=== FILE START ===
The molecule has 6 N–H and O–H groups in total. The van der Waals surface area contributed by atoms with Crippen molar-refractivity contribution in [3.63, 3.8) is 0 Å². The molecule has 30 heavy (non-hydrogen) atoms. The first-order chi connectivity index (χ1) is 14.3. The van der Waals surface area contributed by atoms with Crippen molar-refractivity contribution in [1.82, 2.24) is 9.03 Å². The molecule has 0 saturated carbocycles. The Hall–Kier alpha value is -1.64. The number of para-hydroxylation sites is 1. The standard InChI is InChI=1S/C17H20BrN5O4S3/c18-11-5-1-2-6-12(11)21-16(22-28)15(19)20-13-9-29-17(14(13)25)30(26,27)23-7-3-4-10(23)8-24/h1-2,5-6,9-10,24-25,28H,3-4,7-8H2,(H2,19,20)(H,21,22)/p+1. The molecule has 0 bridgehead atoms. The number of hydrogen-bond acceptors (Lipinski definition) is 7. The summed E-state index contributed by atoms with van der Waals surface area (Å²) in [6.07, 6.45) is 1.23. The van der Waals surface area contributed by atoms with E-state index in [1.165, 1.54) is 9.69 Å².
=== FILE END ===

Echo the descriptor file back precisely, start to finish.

The molecule has 6 N–H and O–H groups in total. The van der Waals surface area contributed by atoms with Crippen molar-refractivity contribution in [3.63, 3.8) is 0 Å². The molecule has 30 heavy (non-hydrogen) atoms. The first-order chi connectivity index (χ1) is 14.3. The van der Waals surface area contributed by atoms with Crippen molar-refractivity contribution in [1.82, 2.24) is 9.03 Å². The molecule has 0 saturated carbocycles. The Hall–Kier alpha value is -1.64. The number of para-hydroxylation sites is 1. The standard InChI is InChI=1S/C17H20BrN5O4S3/c18-11-5-1-2-6-12(11)21-16(22-28)15(19)20-13-9-29-17(14(13)25)30(26,27)23-7-3-4-10(23)8-24/h1-2,5-6,9-10,24-25,28H,3-4,7-8H2,(H2,19,20)(H,21,22)/p+1. The molecule has 0 bridgehead atoms. The number of hydrogen-bond acceptors (Lipinski definition) is 7. The summed E-state index contributed by atoms with van der Waals surface area (Å²) in [6.07, 6.45) is 1.23. The van der Waals surface area contributed by atoms with E-state index in [1.165, 1.54) is 9.69 Å².